Modigliani Retouching Controversy

September 3 2020

Image of Modigliani Retouching Controversy

Picture: The Art Newspaper

Posted by Adam Busiakiewicz:

The Art Newspaper has reported on controversy that has arisen surrounding a retouched painting by Modigliani. The painting is caught up in a lawsuit between the scholar Marc Restellini and the Wildenstein Plattner Institute, with whom Restellini has been finishing a long awaited catalogue raisonné for the artist.

The most interesting part of the story, it seems to me, is the above painting of Beatrice Hastings Seat (1915). This picture sold at Christie's last year for $4.8m and given to Modigliani in full. Restellini has claimed previously that the auction house should have pointed out that the painting was retouched in the 1950s. The image on the right shows the painting in 1953 showing large areas where the work was clearly unfinished. The scholar's criticisms have also been interpreted as a concerted attempt to correct misattributions made in a previous catalogue raisonné by Ambrogio Ceroni in 1958.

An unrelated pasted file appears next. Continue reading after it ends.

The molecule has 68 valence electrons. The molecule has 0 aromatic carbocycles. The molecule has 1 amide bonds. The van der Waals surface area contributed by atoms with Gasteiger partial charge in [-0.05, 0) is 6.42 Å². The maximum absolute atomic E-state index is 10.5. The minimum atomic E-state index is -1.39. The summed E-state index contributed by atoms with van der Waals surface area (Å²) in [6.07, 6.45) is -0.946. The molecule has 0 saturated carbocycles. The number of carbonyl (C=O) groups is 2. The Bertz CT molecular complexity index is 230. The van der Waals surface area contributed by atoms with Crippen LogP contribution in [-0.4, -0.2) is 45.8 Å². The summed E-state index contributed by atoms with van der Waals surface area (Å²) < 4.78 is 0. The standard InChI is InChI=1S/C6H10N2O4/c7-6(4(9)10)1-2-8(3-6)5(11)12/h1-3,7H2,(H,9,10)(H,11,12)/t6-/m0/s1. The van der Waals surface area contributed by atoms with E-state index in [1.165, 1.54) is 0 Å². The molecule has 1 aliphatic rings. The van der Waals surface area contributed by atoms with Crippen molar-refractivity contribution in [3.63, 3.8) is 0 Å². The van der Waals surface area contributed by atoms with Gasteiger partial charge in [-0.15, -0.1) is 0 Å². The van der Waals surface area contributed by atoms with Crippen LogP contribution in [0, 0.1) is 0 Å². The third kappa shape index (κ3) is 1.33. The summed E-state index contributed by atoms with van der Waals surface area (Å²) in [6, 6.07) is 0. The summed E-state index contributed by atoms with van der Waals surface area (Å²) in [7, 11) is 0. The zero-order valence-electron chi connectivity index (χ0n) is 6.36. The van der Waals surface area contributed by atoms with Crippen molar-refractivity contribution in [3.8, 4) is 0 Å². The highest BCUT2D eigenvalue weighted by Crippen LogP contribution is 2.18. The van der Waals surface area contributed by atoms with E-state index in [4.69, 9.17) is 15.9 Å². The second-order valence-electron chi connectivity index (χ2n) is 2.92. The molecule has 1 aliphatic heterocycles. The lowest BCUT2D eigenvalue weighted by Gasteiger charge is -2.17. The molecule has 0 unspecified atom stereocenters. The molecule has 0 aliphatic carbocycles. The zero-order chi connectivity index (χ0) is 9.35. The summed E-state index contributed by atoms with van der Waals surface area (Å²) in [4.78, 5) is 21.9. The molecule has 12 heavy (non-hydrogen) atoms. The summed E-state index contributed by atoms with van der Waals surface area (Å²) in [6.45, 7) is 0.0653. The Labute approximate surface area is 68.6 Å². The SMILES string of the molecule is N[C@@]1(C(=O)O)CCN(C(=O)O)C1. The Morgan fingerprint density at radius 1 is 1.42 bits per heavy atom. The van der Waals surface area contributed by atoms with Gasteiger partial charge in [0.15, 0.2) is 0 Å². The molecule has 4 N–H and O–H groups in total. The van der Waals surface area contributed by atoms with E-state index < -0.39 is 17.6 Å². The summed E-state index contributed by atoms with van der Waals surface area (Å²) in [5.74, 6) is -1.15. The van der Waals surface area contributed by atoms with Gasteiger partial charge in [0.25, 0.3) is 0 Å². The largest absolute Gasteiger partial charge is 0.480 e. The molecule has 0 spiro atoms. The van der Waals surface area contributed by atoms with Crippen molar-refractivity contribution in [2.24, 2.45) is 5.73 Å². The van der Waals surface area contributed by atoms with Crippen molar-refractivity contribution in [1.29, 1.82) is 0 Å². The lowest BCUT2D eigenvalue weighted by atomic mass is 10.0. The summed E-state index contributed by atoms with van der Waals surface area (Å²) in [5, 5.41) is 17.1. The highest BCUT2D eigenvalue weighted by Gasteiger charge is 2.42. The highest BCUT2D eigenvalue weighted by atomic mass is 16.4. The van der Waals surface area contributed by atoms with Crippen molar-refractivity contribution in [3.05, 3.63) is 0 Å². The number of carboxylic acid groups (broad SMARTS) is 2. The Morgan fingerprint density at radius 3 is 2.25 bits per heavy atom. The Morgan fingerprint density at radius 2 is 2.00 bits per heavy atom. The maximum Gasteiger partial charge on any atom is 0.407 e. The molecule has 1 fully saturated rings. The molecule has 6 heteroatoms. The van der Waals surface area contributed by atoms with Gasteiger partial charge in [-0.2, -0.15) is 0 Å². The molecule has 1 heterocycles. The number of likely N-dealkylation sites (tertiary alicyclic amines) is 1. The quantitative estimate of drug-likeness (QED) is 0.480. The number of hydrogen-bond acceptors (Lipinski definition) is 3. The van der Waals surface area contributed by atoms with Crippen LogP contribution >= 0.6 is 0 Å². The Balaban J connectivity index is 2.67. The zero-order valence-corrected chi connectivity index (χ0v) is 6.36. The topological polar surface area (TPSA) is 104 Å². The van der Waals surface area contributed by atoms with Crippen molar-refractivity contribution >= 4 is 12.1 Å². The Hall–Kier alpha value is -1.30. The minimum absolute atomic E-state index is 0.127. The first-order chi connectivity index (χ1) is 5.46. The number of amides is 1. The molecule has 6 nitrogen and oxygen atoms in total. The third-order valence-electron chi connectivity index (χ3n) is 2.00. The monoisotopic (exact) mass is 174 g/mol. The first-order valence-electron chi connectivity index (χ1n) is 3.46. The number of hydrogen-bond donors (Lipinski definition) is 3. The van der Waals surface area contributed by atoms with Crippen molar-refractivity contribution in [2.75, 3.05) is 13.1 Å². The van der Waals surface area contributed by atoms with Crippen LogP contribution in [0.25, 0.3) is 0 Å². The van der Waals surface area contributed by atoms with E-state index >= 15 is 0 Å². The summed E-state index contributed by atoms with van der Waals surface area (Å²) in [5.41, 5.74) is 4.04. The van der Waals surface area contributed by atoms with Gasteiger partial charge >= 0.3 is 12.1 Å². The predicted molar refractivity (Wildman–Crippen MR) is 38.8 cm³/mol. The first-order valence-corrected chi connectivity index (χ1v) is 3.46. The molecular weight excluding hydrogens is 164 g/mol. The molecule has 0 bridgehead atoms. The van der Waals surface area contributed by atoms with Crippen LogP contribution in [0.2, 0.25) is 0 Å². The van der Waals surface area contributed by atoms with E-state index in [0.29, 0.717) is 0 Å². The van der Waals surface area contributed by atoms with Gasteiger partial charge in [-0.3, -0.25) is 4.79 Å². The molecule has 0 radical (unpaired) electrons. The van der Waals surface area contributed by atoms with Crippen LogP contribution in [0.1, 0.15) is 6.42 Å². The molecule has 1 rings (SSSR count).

The article quotes Restellini having said in 1997, when it sold previously, that:

It had been transformed by someone else to make it more marketable. I showed Christie’s the original work’s photograph from the Paul Guillaume archives and said I could never include the painting as it stands today, because to me that is fake.

Christie's, quite rightly I think, have stood by the fact that the picture is still a Modigliani, albeit it a slightly altered state. The old master paintings world has a slightly more liberal view of paintings in different physical and restored states, for example. 

Overall, the story shows how political catalogue raisonné projects can be, especially with an artist whose works commands such high prices on the market.

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